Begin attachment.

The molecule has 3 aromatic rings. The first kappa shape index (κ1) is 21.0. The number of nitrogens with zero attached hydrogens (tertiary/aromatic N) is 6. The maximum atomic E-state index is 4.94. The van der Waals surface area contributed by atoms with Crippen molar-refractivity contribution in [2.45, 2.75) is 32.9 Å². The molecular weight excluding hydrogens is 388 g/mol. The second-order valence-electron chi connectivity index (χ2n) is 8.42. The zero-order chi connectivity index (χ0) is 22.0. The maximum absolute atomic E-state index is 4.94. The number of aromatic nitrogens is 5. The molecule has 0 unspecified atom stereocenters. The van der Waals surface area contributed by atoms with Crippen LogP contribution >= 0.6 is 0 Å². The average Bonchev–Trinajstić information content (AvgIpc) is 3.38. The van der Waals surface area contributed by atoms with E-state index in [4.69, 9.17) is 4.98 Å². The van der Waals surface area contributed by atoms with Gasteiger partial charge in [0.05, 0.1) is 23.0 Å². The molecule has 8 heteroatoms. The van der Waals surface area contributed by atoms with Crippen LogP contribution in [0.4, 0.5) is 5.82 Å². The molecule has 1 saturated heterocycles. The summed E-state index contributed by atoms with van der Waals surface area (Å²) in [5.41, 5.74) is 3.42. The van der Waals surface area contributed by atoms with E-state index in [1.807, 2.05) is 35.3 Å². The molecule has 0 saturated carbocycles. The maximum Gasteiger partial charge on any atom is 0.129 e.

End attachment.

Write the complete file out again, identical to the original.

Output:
The molecule has 3 aromatic rings. The first kappa shape index (κ1) is 21.0. The number of nitrogens with zero attached hydrogens (tertiary/aromatic N) is 6. The maximum atomic E-state index is 4.94. The van der Waals surface area contributed by atoms with Crippen molar-refractivity contribution in [2.45, 2.75) is 32.9 Å². The molecular weight excluding hydrogens is 388 g/mol. The second-order valence-electron chi connectivity index (χ2n) is 8.42. The zero-order chi connectivity index (χ0) is 22.0. The maximum absolute atomic E-state index is 4.94. The number of aromatic nitrogens is 5. The molecule has 0 unspecified atom stereocenters. The van der Waals surface area contributed by atoms with Crippen LogP contribution >= 0.6 is 0 Å². The average Bonchev–Trinajstić information content (AvgIpc) is 3.38. The van der Waals surface area contributed by atoms with E-state index in [4.69, 9.17) is 4.98 Å². The van der Waals surface area contributed by atoms with Gasteiger partial charge in [0.05, 0.1) is 23.0 Å². The molecule has 8 heteroatoms. The van der Waals surface area contributed by atoms with Crippen LogP contribution in [0.4, 0.5) is 5.82 Å². The molecule has 1 saturated heterocycles. The summed E-state index contributed by atoms with van der Waals surface area (Å²) in [5.41, 5.74) is 3.42. The van der Waals surface area contributed by atoms with E-state index in [1.807, 2.05) is 35.3 Å². The molecule has 0 saturated carbocycles. The maximum Gasteiger partial charge on any atom is 0.129 e.